JERUSALEM — Benjamin Netanyahu on Sunday said the trial against him was aimed at toppling a strong, right-wing leader, launching a fiery tirade against Israel’s justice system as he became the first sitting prime minister in the country’s history to stand trial.

The dramatic opening of the long-awaited trial leads Israel into uncharted territory. Sunday’s historic first session, which involved asking the suspect whether he has read and understands the indictment against him, is the culmination of years of investigation.

Netanyahu’s defense nonetheless said it would need at least two or three months to prepare its response to the indictment. This was not a ploy for “buying time,” attorney Micha Fetman argued, noting that the so-called Case 4000 alone included 20,000 documents.

The defense also asked the court to bar prosecution witnesses from giving interviews, so that the trial would not turn into a “circus.”

In its decision published later Sunday, the court noted the prosecution’s promise that it would instruct its witnesses to refrain from speaking to the media.

It set July 19 as the date for its next session, though Netanyahu need not be present. Prosecutor Liat Ben-Ari said she had no objection to the prime minister not attending preliminary hearings.

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Before entering the courtroom, Netanyahu raged that “the goal is to topple a strong, right-wing prime minister.”

In a show of power and backing, he had asked all senior ministers of his right-wing Likud party to stand behind him as he spoke.

“Police and prosecutors joined forces with left-wing journalists to sew together fabricated and delusional cases against me,” Netanyahu blasted, adding, “but I’m no poodle.”

He demanded his corruption trial be broadcast live in full so that the public could see he was innocent.

“Instead of leaks,” he said at the Jerusalem District Court, “I suggest a simple solution: that everything will be broadcast, to the fullest, without editing, without cutting, without censorship.”

Vowing to continue to lead Israel for so long as the trial continued, he reiterated that the proceedings were an “attempted coup.”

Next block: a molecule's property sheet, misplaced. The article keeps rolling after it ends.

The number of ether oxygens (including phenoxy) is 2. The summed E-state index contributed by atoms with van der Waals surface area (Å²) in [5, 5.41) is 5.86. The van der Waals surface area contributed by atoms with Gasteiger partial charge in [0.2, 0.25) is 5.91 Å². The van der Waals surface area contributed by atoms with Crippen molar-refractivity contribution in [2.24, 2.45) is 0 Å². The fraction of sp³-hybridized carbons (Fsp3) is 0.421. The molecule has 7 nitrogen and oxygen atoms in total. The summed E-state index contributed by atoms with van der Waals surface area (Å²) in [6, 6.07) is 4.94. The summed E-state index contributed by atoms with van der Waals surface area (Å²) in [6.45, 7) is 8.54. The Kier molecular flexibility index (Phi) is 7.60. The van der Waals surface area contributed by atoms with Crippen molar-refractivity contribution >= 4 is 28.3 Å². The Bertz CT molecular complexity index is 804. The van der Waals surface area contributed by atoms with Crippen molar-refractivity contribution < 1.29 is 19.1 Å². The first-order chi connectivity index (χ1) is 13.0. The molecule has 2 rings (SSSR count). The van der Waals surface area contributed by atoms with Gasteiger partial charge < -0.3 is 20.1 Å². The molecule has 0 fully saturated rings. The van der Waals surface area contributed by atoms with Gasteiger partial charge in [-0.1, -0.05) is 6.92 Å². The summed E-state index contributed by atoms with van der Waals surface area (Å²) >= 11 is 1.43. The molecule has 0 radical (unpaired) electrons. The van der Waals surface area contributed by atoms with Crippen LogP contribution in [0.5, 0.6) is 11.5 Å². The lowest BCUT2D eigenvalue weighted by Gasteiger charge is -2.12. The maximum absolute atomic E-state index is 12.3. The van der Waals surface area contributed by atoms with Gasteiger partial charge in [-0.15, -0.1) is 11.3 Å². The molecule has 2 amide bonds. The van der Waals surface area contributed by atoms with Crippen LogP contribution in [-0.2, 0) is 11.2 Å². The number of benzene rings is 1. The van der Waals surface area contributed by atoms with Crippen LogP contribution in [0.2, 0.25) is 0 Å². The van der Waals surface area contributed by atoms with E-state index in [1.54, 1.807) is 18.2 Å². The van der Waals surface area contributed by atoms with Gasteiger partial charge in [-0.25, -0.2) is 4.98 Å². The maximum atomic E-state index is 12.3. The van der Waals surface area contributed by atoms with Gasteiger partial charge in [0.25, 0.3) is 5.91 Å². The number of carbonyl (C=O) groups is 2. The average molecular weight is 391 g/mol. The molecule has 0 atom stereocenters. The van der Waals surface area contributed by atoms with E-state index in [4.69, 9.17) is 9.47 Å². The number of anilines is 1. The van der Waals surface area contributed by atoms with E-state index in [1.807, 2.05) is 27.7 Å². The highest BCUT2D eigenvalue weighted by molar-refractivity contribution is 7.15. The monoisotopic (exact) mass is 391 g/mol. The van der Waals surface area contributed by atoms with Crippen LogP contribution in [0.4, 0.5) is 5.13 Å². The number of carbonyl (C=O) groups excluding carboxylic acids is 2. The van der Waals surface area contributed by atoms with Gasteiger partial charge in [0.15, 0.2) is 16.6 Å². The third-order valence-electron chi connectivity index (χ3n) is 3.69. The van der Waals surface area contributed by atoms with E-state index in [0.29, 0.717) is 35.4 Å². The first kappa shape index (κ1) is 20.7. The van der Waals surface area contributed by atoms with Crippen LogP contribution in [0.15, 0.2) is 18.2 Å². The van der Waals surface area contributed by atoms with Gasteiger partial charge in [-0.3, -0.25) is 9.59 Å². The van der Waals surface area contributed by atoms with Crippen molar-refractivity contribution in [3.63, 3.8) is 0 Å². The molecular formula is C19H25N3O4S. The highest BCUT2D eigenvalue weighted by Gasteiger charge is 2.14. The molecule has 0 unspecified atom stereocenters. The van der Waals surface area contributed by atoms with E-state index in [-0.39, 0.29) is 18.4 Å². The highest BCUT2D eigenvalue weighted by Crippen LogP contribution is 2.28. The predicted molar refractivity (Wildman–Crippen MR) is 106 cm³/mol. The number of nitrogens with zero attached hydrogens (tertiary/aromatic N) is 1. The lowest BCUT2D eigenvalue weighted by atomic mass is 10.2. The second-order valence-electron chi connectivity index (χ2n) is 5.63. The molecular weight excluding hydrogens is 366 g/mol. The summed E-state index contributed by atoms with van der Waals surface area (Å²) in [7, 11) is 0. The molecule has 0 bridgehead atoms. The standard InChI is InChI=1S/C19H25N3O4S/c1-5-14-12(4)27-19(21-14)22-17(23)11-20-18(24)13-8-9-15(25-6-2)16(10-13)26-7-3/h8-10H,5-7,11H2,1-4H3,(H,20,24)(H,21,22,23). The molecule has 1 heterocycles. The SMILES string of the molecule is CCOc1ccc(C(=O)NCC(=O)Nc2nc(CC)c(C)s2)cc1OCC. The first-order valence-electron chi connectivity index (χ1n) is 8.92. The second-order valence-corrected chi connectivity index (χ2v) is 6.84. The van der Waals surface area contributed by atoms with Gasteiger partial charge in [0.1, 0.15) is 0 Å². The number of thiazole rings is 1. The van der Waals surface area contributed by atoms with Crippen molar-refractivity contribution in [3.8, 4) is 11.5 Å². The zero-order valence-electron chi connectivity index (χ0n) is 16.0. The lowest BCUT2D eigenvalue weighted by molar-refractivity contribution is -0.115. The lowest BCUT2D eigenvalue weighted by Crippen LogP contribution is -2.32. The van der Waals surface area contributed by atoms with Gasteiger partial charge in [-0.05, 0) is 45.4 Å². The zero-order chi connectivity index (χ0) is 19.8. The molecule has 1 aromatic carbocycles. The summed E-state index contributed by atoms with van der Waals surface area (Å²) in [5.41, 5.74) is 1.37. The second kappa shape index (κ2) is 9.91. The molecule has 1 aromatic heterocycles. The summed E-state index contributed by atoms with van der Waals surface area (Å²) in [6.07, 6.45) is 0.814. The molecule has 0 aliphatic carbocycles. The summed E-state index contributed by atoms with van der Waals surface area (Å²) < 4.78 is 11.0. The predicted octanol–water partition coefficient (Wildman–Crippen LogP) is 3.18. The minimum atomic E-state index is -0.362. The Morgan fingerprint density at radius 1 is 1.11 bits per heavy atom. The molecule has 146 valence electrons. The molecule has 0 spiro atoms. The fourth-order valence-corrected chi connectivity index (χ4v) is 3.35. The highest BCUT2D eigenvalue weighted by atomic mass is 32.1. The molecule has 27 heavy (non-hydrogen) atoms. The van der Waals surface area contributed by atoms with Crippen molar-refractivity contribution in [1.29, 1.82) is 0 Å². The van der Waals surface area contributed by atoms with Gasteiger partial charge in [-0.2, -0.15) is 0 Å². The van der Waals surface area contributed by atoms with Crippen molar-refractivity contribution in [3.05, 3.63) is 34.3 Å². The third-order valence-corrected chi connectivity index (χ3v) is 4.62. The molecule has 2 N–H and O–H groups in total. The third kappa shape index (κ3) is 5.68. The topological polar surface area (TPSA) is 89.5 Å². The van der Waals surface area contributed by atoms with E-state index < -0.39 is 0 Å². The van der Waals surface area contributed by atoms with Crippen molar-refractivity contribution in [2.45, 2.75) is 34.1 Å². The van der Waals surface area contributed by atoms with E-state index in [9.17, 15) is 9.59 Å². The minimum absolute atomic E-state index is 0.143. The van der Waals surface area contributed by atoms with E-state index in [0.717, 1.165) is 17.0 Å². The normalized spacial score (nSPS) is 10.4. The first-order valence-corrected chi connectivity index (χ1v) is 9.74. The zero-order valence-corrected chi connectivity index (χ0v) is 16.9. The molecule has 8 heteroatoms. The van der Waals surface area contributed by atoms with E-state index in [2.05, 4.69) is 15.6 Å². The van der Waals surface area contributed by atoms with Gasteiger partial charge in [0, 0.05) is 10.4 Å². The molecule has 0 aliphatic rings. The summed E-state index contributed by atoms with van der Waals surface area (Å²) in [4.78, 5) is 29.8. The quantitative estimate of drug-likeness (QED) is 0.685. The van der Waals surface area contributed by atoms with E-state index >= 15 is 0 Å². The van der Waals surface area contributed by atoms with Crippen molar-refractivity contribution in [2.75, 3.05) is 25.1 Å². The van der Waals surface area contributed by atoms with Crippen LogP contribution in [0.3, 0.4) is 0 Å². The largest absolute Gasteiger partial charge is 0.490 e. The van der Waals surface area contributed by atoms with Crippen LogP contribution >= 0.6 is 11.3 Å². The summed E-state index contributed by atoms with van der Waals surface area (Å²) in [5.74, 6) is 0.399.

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Netanyahu insinuated that Attorney General Avichai Mandelblit, who filed the indictment against him, had something “to hide.”

In a statement, Mandelblit responded that all “attempts to portray the prosecution as having ulterior motives should be rejected out of hand.” The prosecution is treating “this case as it would any other — in a professional manner and within the walls of the court,” he said.

Hundreds protested for and against the prime minister outside the court and outside Netanyahu’s residence in the city center.

A loud pro-Netanyahu gathering outside the court, kept at bay by police, shouted slogans against Israel’s court system and held up Israeli flags and signs reading “Bibi, we love you” and “Bibi, you are not alone.” The signs used Netanyahu’s nickname.

Israel’s longest-serving prime minister was officially indicted on bribery, fraud and breach of trust in January.

The 70-year-old is accused of offering political favors in return for positive media coverage, and helping wealthy business contacts in return for gifts including champagne and cigars.

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Netanyahu has repeatedly denied all accusations against him.

The trial comes one week after he was sworn in as the head of an emergency unity government including his Likud party and the centrist Blue and White Alliance of his former main rival Benny Gantz.

Gantz is to take over as prime minister from November 2021. He was sworn in last week as defense minister, as well as alternate prime minister, a specially created post for the power-sharing deal.

“As every citizen, so Netanyahu is innocent until proven guilty,” Gantz said as the trial started.

Opposition leader Yair Lapid tweeted that Netanyahu’s “wild and inciting” speech at the trial opening “is final proof why a criminal defendant cannot continue to serve as prime minister.”

If he is convicted for bribery, Netanyahu could face up to 10 years in prison. For fraud and breach of trust, he could face a maximum sentence of three years, though that sentence is seen as unlikely.

Under Israeli law, Netanyahu must step down as prime minister only if he is ultimately convicted, a process that could take several years.

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Music played by Netanyahu’s supporters outside the court blared through the windows.

One supporter, Sarit Ayalon, 58, told dpa she had come from a village in northern Israel all the way to Jerusalem “to say that if a referendum were held, they’d find that the majority of the people have lost all faith in the justice system.”

Yoav Glazner, 46, on the other side of the barricaded street, said he had come to protest against Netanyahu because “he was fearful of the fate of the country.”

The prime minister was innocent until proved guilty, but the indictment at the very least raised “severe moral questions.”

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